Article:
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Geometry: High School15 chapters | 160 lessons

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Lesson Transcript

Instructor:
*Jeff Calareso*

Jeff teaches high school English, math and other subjects. He has a master's degree in writing and literature.

What makes a shape a triangle? In this lesson, we'll explore the definition of a triangle, then analyze the parts of triangles, including the vertices, base and height.

You're probably familiar with the prefix 'tri-.' It pops up in a lot of places. There's trilogy - like the Star Wars trilogy (okay - trilogies). There's triathlon, with its running, cycling and swimming. There's trio, like Nirvana or Destiny's Child.

What do all these have in common? Hmm, was Beyonce in Star Wars? No. All these tri- things have three of something. A movie trilogy has three movies. A triathlon has three events. And a trio has three members.

And this is where a triangle gets its name and defining characteristics. A **triangle** is a two-dimensional shape with three sides and three angles. Triangle - three angles. Yep, it's as simple as that.

A power trio needs a guitar, drums and bass. Likewise, a triangle has a few parts that come in threes. There are its three sides. Then there are the three angles. Without these sides and angles, it's not a triangle.

You might hear these corners referred to as vertices (or vertex if it's just one). Vertex isn't unique to triangles; it refers to the corner of any shape. And in the triangle, there are three vertices.

When you have a musical trio, like the Police, you usually have three people who all want to be the star. But while Stewart Copeland and Andy Summers can be awesome, they're not Sting. Sting is the star. I mean, he doesn't even have a normal name. His name is what bees do.

It's no different in a triangle. Sure, they all have three sides. But when we work with triangles, we need a point of reference. There has to be a spokesperson.

That's where the base comes in. The base is one side of the triangle. It's usually the bottom, but you can call any side the base; it doesn't matter. (Don't tell Sting we said that.) The base is useful when we want to identify the dimensions of a triangle, such as when we're finding its area.

The other dimension we want is the height. Wait, the what? Is it just another side? No. Think of the triangle like a mountain. I live near the Rockies, so I'm often looking at 14,000-foot peaks and thinking about their amazing height.

If a mountain is 14,000 feet, that's not the length of the trail to its top. No, it's the perpendicular distance from the base to the top (well, supposing the base is sea level). For a triangle, the height is the same - the perpendicular distance from the base to the top. As with a mountain, this is sometimes also called the altitude. Oh, and the top can also be called an apex. This is also like a mountain. Apex is just another word for the highest point, or summit.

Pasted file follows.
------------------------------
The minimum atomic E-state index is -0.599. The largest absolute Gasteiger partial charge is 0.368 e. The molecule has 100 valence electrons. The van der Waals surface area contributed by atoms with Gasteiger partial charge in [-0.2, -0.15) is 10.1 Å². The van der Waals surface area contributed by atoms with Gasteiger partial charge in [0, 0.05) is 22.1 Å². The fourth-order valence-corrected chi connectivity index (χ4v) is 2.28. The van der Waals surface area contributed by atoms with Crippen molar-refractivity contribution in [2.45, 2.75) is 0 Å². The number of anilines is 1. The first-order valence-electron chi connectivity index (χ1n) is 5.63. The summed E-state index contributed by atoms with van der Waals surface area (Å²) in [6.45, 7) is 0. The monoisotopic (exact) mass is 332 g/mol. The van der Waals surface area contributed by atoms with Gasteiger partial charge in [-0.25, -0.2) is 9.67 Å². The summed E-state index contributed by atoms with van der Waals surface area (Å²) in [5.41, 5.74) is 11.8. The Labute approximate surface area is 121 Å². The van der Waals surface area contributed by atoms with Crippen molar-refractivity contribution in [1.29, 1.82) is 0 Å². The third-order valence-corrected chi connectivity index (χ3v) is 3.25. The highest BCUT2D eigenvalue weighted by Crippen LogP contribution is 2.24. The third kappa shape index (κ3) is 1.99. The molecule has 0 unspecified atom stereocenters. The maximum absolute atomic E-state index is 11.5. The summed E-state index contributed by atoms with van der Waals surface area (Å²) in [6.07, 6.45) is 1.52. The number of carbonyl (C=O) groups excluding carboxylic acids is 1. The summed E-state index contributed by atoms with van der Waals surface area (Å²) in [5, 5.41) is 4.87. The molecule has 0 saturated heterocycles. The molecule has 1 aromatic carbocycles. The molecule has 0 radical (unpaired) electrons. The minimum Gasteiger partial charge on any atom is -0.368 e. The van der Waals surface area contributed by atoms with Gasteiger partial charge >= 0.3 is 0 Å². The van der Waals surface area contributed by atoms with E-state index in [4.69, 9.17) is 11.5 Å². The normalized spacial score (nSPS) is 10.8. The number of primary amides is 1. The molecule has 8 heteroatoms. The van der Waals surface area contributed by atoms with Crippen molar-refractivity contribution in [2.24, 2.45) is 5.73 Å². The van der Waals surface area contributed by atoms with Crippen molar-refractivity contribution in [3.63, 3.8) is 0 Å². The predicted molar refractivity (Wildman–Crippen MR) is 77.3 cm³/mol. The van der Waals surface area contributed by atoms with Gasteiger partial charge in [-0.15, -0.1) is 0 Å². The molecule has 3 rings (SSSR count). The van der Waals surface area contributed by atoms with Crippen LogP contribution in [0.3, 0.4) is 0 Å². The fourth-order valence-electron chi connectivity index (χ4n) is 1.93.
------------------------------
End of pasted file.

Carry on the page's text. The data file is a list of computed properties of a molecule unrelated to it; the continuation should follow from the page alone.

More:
You know how a three-person band is usually set up? The drummer is in the middle, in the back. Towards the front, to one side, is the guitarist. On the other side is the bass player.

On a stage, we say things like down stage left or up stage center. In a triangle, we use terms like adjacent and opposite. These refer to sides in relation to angles. In our musical triangle, the drummer is at one angle in the back. This side, where the audience is, is called the opposite side. That's what you'd expect, right? The opposite side is opposite the angle in question.

The adjacent sides are the sides next to the drummer. They're adjacent to the angle. For the guitarist in this angle, the side over here is the opposite side and these two sides are adjacent. These are relative terms that change based on the angle we're discussing.

We learned that a triangle is a two-dimensional shape with three sides and three angles. Each corner is called a vertex, or vertices for more than one. We can label one side as the base. Then, a perpendicular line from the base to the top, or apex, of the triangle is its height. Each angle has an opposite side, the side furthest from the angle. The sides next to the angle are called adjacent sides.

As a result of studying this lesson, you could be prepared to:

- Note the characteristics of a triangle
- Identify the three sides and three angles
- Recognize the base and height
- Locate the opposite and adjacent sides

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Geometry: High School15 chapters | 160 lessons

- Area of Triangles and Rectangles 5:43
- Perimeter of Triangles and Rectangles 8:54
- How to Identify Similar Triangles 7:23
- Angles and Triangles: Practice Problems 7:43
- Triangles: Definition and Properties 4:30
- Interior and Exterior Angles of Triangles: Definition & Examples 5:25
- Constructing the Median of a Triangle 4:47
- Median, Altitude, and Angle Bisectors of a Triangle 4:50
- Constructing Triangles: Types of Geometric Construction 5:59
- Properties of Concurrent Lines in a Triangle 6:17
- Go to High School Geometry: Properties of Triangles

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